I understand how you are using the term and that is why I posted all the definitions. So under your definition, a 61 note keyboard with the ability to layer two sounds would be unlimited polyphony if it could play 122 notes at one time. So in that case, both could be called unlimited, but I would argue that the Dexibell has a clear advantage.
Of course, a single keystrike can use more than one instance of polyphony (i.e. for stereo, crossfades, resonances). But let's put that aside and assume 1-to-1 note:polyphony. If 122 in the first instance and 320 in the Dexibell both let you play and sustain every single key of the keyboard with no dropouts no matter what available sound(s) are selected, than I'd say they are equivalent, and would disagree that Dexibell has a clear advantage, as there is no instance where there would be an audible benefit. (Well, apart from the benefit of having more than 61 keys to begin with.) But you make a good point about "unlimited polyphony" in a tone generator being a function of what a board could possibly ask of it. For example, the Dexibell supports a maximum of three parts. If they added a multi-timbral MIDI receive function (as many boards have, to allow them to do things like play multi-channel MIDI sequences that can serve as your background tracks), the same tone generator would no longer offer "unlimited" polyphony. Which ironically means that leaving a common feature out is how a board like this can claim unlimited polyphony, by simply not building in any way to use up more polyphony than the board is capable of.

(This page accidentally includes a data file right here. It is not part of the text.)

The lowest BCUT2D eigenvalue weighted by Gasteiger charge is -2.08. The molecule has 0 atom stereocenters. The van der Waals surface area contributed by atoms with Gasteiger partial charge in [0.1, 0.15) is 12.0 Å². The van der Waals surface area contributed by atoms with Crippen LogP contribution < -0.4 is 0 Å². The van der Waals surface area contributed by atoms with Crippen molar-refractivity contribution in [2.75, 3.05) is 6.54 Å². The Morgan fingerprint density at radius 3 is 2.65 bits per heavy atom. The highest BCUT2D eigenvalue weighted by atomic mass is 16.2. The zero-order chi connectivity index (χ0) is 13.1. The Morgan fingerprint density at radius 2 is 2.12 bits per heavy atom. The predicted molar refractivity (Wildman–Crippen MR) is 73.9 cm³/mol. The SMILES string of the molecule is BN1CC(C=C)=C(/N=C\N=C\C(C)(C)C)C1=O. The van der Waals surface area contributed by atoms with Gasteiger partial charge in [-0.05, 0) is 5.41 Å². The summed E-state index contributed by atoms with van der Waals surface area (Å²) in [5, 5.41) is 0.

Originally Posted By: Sam Mullins
Why not just say it has 320 and leave it at that?
I see why... because the 320 number alone doesn't communicate the benefit they're trying to sell, which is the claim that it it is impossible to play ever hear a dropped note. But yes, there is a hidden other side, which is that that is only true because it is impossible for the keyboard to split/layer (or MIDI-trigger) more than three sounds at once.